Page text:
Even the humble coffee table can say loads about your style and personality – so make your own statement with any one of our three conversation pieces.

Modern Mover

Contemporary cool just got warmer: nineteen timber U-shapes add a sense of luxury to any space.

Materials you will need:

  • cold glue
  • 75mm cut screws
  • 50mm cut screws
  • 120 grit sandpaper
  • wood sealer (or varnish)
  • paintbrush
  • cordless and corded drill, 3mm, 8mm drill bits
  • tri-square
  • jigsaw
  • hacksaw blade
  • mitre clamp(s)
  • pencil
  • measuring tape
  • sander

Cutting List

  • twenty 2400 x 44 x 22mm pine cut to:
    • nineteen 1112mm (table top slats)
    • thirty-eight 430mm (side slats)
    • three 600mm (side and top supports)
    • 8mm wooden dowel

Step 1

Cut the 2400mm lengths to size, then mark 44mm-wide bands across one end of all thirty-eight 430mm lengths (side slats). Then drill a pair of 3mm pilot holes in each plank and countersink the holes to a depth of about 5mm using the 8mm bit, as shown.

Step 2

Now mark a 44x22mm ‘cutout’ midway along the length of one of the 1112mm pieces, and use the jigsaw to make a neat cut. Then use this as a template to mark and saw each of the 18 other lengths that make up the tabletop.

Step 3

Make nineteen U-shapes by adding a dab of cold glue and using the 75mm screws to join the shorter 430mm lengths over each end of the 19 table top (1112mm) lengths, as shown.

Top Tip: Use a mitre clamp to ensure that all your joins are fixed at 90º.

Step 4

Place the three 600mm lengths side by side, flat side down, and start from one side,measuring and marking 22mm bands 10mm apart to indicate where the side slates attach to the top and legs of each U-shape. Then drill and countersink pilot holes.

Step 5

Use two U-shapes to and the 50mm screws to make up the outer frame. Fix the middle support within the cutouts (step 2) in place first, then repeat with the other two slats under the legs.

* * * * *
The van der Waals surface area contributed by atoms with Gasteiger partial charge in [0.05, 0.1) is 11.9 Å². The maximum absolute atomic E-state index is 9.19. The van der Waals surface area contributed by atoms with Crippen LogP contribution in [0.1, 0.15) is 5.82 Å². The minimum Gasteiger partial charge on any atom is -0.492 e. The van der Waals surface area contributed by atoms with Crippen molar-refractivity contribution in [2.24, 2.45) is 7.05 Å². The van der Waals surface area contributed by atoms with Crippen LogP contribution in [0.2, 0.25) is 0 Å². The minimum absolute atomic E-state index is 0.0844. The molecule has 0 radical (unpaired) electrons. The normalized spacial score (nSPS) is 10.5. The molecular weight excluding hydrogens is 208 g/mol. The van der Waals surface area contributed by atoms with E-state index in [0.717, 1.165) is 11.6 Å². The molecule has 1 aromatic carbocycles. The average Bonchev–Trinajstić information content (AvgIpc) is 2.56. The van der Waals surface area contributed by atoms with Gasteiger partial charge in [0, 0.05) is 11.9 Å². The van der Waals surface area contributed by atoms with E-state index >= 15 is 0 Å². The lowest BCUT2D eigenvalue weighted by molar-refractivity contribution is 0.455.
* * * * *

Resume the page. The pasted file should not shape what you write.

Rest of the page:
Step 6

Screw all the U-shapes into the three supports in the outer frame first, tap the dowel into the holes and use the hacksaw blade to cut it flush with the surface.

To finish: Sand all sharp corners and over the dowels, then apply a primer or varnish to all the surfaces. Once dry, apply one or two topcoats in the colour(s) of your choice.

Relish the retro

You can easily create an eye-catching focal point in the centre of a room by simply adding some colour to your table.

Materials you will need:

  • cordless and corded drill; 3mm, 5mm, 10mm drill bit
  • router and straight bit
  • screwdriver
  • G-clamp
  • 25mm Forstner bit or 25mm spade bit
  • pencil
  • measuring tape
  • sander
  • cold glue
  • 32mm drywall screws
  • 50mm chipboard screws
  • 120 grit sandpaper
  • wood filler
  • paintbrush or foam roller

Cutting List

  • 16mm MDF cut to:
    • 1085 x 450mm (table base)
    • two 450 x 146mm (drawer housing – sides)
    • one 450 x 166mm (upright)
    • one 466 x 450mm (top)
    • two 430 x 130mm (drawer – front and back)
    • two 418 x 130mm (drawer – sides)
    • one 418 x 398mm (drawer bottom)
  • 25mm-diameter meranti rake handle cut to:
    • four 300mm lengths
  • 6mm glass cut to: 618 x 450mm

Step 1

Adjust the guide on your router (with straight bit fitted) to create a 6 x 6mm recess along the long edge of the 450 x 166mm upright, as well as along one edge of the 466 x 450mm piece (top), as shown.

Step 2